9 series is a gain of one coin. So if you lose twice, you ll have lost one, then two coins, so bet four. If you lose three times in a row, you ve lost = 7, so bet 8. Four losses in a row amount to a total loss of = 15, so bet 16, and so on. It s easy to show that every bet in a losing streak will be exactly double the size of the previous, so in a long series of losses, your bet sizes will be: 1, 2, 4, 8, 16, 32, 64, 128,256, 512, 1024, 2048,... The reasoning is this: You re never going to have an infinite sequence of losses, so eventually you ll win, and when that occurs, your net gain for the series is one coin. Since you can repeat this as long as you want, you ve basically got an infinite money-generator. There are two problems, of course. The first is that the bets get large, and none of us has an infinite amount of money, so as soon as the bets get to be more than we have, we will have lost a huge amount of money on that last, deadly series. And the second problem is that even if we did have fantastic quantities of money, every casino has a bet limit, and if the limit is, say, 1000 coins, if we lose at the 512 coin level, we cannot make a bet sufficient to recover our losses and the martingale fails. Let s imagine what happens with a house limit that makes bets of over 1000 coins impossible. You ll be in trouble as soon as you lose 10 times in a row, which would happen 1 time in 1024 with a fair bet and more often with the slightly unfair bet you ll get at a casino. This will occur and cause you to lose exactly 1023 coins, so in the long run, with a fair bet, your net gain is zero. With a slightly unfair bet (10/19 chance of a loss for roulette, for example), you ll get your 10 losses in a row about 1 time in 613, and when that happens, you ll be down 1023 coins. With this analysis, things look a lot less attractive, right? The figures 3 and 4 show a typical plot of the player s fortune with time. In both cases, the house limit is set so that 128 coins at most can be bet. As expected, both graphs generally trend upward, but with catastrophic falls from time to time. The unfair martingale just has them occurring more often, and note that the general upward slopes of the long runs are slightly different. The horizontal lines in both plots show the level of the hypothetical gambler s initial fortune. Each of the figures represents four runs with different sequences of random numbers representing the results of the trials. Both represent 8000 trials, and the unfair martingale uses the American roulette odds (10/19 chance of loss each time). The source code in C++ that generated the figures can be found in Section 9.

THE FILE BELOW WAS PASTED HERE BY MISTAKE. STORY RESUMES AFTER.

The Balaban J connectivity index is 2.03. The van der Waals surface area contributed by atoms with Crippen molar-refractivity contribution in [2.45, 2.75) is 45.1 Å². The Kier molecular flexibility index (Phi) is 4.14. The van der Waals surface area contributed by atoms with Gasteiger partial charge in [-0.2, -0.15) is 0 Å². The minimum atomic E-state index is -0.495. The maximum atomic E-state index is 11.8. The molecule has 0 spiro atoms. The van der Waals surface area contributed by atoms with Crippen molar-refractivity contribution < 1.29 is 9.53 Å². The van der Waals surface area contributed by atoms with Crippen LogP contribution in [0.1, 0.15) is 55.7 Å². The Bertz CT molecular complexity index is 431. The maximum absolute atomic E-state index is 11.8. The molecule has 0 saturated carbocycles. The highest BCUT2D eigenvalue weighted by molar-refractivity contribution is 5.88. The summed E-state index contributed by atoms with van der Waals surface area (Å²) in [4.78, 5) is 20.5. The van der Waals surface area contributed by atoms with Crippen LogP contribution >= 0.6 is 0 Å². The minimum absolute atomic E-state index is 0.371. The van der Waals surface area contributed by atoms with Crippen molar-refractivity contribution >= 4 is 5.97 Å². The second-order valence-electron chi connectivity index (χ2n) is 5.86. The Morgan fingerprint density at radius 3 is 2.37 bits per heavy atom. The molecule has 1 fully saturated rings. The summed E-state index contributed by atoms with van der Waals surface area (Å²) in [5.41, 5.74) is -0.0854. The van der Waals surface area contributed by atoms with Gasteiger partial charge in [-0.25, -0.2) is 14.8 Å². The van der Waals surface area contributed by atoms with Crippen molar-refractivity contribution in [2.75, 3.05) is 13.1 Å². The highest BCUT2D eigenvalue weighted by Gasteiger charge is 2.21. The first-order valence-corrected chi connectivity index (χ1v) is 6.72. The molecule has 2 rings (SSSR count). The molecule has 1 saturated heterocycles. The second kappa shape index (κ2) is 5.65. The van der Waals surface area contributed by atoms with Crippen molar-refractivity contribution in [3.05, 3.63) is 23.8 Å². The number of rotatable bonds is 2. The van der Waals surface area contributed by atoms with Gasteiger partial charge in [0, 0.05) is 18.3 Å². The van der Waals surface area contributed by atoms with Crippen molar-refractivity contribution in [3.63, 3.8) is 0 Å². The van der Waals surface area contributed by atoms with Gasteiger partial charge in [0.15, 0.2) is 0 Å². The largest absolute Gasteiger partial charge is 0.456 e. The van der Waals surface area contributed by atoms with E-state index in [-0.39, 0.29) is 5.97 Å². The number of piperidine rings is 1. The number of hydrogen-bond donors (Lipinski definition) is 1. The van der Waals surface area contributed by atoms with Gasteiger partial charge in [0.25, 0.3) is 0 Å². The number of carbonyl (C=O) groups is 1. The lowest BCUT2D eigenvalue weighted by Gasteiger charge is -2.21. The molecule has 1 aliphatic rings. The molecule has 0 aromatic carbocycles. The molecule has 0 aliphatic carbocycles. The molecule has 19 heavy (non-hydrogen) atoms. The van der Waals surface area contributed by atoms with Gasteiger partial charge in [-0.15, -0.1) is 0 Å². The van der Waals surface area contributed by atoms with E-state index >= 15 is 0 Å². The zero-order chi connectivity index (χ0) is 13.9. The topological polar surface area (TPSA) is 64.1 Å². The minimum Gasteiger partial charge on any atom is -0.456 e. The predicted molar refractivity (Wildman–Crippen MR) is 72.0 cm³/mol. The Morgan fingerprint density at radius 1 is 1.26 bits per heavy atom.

10 8 Birthday Odds The table below shows the probabilities of having no birthday matches in a group of n people, for 1 n

11 9 Martingale Example Source Code #include <stdio.h> #include <stdlib.h> #include <time.h> //double win = 0.5; double win = ; main(int argc, char **argv) { int fortune = 0, i, bet = 1; double v; int randseed; struct tm *newtime; time_t ltime; time(&ltime); newtime = localtime(&ltime); randseed = newtime->tm_sec; printf("%%!ps-adobe-2.0 EPSF-1.2\n"); printf("%%%%creator: Martingale\n"); printf("%%%%boundingbox: \n"); printf("%%%%endcomments\n"); printf("0 200 translate\n"); printf(" scale\n"); printf("1 setlinecap\n"); printf("4 setlinewidth\n"); printf("0 0 moveto lineto closepath stroke\n"); printf(" moveto lineto closepath stroke\n"); unsigned short c[3] = {23, 45, 78}; if (argc == 2) c[2] = atoi(argv[1]); else c[2] = randseed; seed48(c); for (i = 0; i < 8000; i++) { v = drand48(); if (v < win) { fortune += bet; bet = 1; } else { fortune -= bet; bet = bet * 2; if (bet > 128) bet = 1; } printf("%d %d moveto %d %d lineto closepath stroke\n", i, fortune, i, fortune); } } printf("showpage\n");

12 Figure 3: Fair Martingale

13 Figure 4: Unfair Martingale (9/19)